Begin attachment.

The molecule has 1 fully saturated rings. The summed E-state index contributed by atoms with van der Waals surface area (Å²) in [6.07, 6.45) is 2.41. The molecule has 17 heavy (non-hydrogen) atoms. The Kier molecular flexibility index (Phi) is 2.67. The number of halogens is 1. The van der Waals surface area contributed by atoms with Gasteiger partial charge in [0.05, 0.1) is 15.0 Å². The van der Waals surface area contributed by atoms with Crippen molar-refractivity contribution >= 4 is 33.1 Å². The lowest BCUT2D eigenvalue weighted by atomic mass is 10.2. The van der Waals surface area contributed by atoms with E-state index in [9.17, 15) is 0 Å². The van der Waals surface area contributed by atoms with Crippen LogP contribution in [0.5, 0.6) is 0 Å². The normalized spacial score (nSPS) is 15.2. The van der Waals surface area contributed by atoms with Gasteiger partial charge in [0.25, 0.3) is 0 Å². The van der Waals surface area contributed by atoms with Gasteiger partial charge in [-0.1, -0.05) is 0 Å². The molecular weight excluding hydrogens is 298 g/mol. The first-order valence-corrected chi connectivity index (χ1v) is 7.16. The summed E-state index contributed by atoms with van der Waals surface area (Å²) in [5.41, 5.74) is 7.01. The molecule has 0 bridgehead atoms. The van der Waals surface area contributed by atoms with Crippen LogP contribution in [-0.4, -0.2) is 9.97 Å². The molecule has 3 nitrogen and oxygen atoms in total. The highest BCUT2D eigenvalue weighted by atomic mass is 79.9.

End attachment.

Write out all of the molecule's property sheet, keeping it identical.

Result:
The molecule has 1 fully saturated rings. The summed E-state index contributed by atoms with van der Waals surface area (Å²) in [6.07, 6.45) is 2.41. The molecule has 17 heavy (non-hydrogen) atoms. The Kier molecular flexibility index (Phi) is 2.67. The number of halogens is 1. The van der Waals surface area contributed by atoms with Gasteiger partial charge in [0.05, 0.1) is 15.0 Å². The van der Waals surface area contributed by atoms with Crippen molar-refractivity contribution >= 4 is 33.1 Å². The lowest BCUT2D eigenvalue weighted by atomic mass is 10.2. The van der Waals surface area contributed by atoms with E-state index in [9.17, 15) is 0 Å². The van der Waals surface area contributed by atoms with Crippen LogP contribution in [0.5, 0.6) is 0 Å². The normalized spacial score (nSPS) is 15.2. The van der Waals surface area contributed by atoms with Gasteiger partial charge in [0.25, 0.3) is 0 Å². The van der Waals surface area contributed by atoms with Gasteiger partial charge in [-0.1, -0.05) is 0 Å². The molecular weight excluding hydrogens is 298 g/mol. The first-order valence-corrected chi connectivity index (χ1v) is 7.16. The summed E-state index contributed by atoms with van der Waals surface area (Å²) in [5.41, 5.74) is 7.01. The molecule has 0 bridgehead atoms. The van der Waals surface area contributed by atoms with Crippen LogP contribution in [-0.4, -0.2) is 9.97 Å². The molecule has 3 nitrogen and oxygen atoms in total. The highest BCUT2D eigenvalue weighted by atomic mass is 79.9.